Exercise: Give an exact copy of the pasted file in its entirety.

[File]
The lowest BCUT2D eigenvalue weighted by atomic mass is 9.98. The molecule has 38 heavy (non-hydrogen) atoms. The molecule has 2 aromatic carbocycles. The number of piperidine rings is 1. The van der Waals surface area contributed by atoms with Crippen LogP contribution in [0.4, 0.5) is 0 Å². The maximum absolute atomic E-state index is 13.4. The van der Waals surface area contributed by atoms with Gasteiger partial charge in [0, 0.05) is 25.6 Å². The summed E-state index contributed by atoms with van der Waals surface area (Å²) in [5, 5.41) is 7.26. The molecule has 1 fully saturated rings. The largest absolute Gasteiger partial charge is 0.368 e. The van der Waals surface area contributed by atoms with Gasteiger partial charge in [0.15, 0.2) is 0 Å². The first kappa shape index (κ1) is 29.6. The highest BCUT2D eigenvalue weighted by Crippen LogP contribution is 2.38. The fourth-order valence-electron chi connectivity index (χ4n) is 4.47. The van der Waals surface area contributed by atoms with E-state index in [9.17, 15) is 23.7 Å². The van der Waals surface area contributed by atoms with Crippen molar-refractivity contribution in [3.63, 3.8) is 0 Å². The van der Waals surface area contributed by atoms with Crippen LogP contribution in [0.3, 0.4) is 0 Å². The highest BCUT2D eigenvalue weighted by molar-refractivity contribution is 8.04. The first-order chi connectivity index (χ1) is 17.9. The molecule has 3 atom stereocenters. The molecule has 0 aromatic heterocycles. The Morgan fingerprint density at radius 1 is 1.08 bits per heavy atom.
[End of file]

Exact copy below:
The lowest BCUT2D eigenvalue weighted by atomic mass is 9.98. The molecule has 38 heavy (non-hydrogen) atoms. The molecule has 2 aromatic carbocycles. The number of piperidine rings is 1. The van der Waals surface area contributed by atoms with Crippen LogP contribution in [0.4, 0.5) is 0 Å². The maximum absolute atomic E-state index is 13.4. The van der Waals surface area contributed by atoms with Gasteiger partial charge in [0, 0.05) is 25.6 Å². The summed E-state index contributed by atoms with van der Waals surface area (Å²) in [5, 5.41) is 7.26. The molecule has 1 fully saturated rings. The largest absolute Gasteiger partial charge is 0.368 e. The van der Waals surface area contributed by atoms with Gasteiger partial charge in [0.15, 0.2) is 0 Å². The first kappa shape index (κ1) is 29.6. The highest BCUT2D eigenvalue weighted by Crippen LogP contribution is 2.38. The fourth-order valence-electron chi connectivity index (χ4n) is 4.47. The van der Waals surface area contributed by atoms with E-state index in [9.17, 15) is 23.7 Å². The van der Waals surface area contributed by atoms with Crippen molar-refractivity contribution in [3.63, 3.8) is 0 Å². The van der Waals surface area contributed by atoms with Crippen LogP contribution in [0.3, 0.4) is 0 Å². The highest BCUT2D eigenvalue weighted by molar-refractivity contribution is 8.04. The first-order chi connectivity index (χ1) is 17.9. The molecule has 3 atom stereocenters. The molecule has 0 aromatic heterocycles. The Morgan fingerprint density at radius 1 is 1.08 bits per heavy atom.